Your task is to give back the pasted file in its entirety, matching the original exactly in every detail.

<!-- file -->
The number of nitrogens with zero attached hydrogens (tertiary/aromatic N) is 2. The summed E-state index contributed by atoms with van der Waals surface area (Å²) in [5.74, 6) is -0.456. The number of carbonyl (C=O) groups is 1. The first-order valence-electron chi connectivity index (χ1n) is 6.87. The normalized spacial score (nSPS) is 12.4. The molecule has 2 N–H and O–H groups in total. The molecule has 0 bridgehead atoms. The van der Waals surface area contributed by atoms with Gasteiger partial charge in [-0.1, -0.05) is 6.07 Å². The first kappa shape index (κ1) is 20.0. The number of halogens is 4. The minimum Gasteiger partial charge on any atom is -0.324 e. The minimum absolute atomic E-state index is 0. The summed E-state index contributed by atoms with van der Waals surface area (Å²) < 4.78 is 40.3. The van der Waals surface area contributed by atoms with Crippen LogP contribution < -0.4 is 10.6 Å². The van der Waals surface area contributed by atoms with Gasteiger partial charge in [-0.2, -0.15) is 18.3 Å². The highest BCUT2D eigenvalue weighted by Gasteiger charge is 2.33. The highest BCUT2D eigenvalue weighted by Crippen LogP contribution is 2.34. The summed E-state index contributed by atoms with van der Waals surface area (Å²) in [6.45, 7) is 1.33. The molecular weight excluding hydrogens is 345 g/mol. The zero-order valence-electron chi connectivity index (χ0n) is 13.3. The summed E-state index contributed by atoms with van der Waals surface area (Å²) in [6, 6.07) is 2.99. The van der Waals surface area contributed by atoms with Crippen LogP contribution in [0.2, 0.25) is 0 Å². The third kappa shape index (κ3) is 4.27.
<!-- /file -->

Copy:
The number of nitrogens with zero attached hydrogens (tertiary/aromatic N) is 2. The summed E-state index contributed by atoms with van der Waals surface area (Å²) in [5.74, 6) is -0.456. The number of carbonyl (C=O) groups is 1. The first-order valence-electron chi connectivity index (χ1n) is 6.87. The normalized spacial score (nSPS) is 12.4. The molecule has 2 N–H and O–H groups in total. The molecule has 0 bridgehead atoms. The van der Waals surface area contributed by atoms with Gasteiger partial charge in [-0.1, -0.05) is 6.07 Å². The first kappa shape index (κ1) is 20.0. The number of halogens is 4. The minimum Gasteiger partial charge on any atom is -0.324 e. The minimum absolute atomic E-state index is 0. The summed E-state index contributed by atoms with van der Waals surface area (Å²) < 4.78 is 40.3. The van der Waals surface area contributed by atoms with Crippen LogP contribution < -0.4 is 10.6 Å². The van der Waals surface area contributed by atoms with Gasteiger partial charge in [-0.2, -0.15) is 18.3 Å². The highest BCUT2D eigenvalue weighted by Gasteiger charge is 2.33. The highest BCUT2D eigenvalue weighted by Crippen LogP contribution is 2.34. The summed E-state index contributed by atoms with van der Waals surface area (Å²) in [6.45, 7) is 1.33. The molecular weight excluding hydrogens is 345 g/mol. The zero-order valence-electron chi connectivity index (χ0n) is 13.3. The summed E-state index contributed by atoms with van der Waals surface area (Å²) in [6, 6.07) is 2.99. The van der Waals surface area contributed by atoms with Crippen LogP contribution in [0.2, 0.25) is 0 Å². The third kappa shape index (κ3) is 4.27.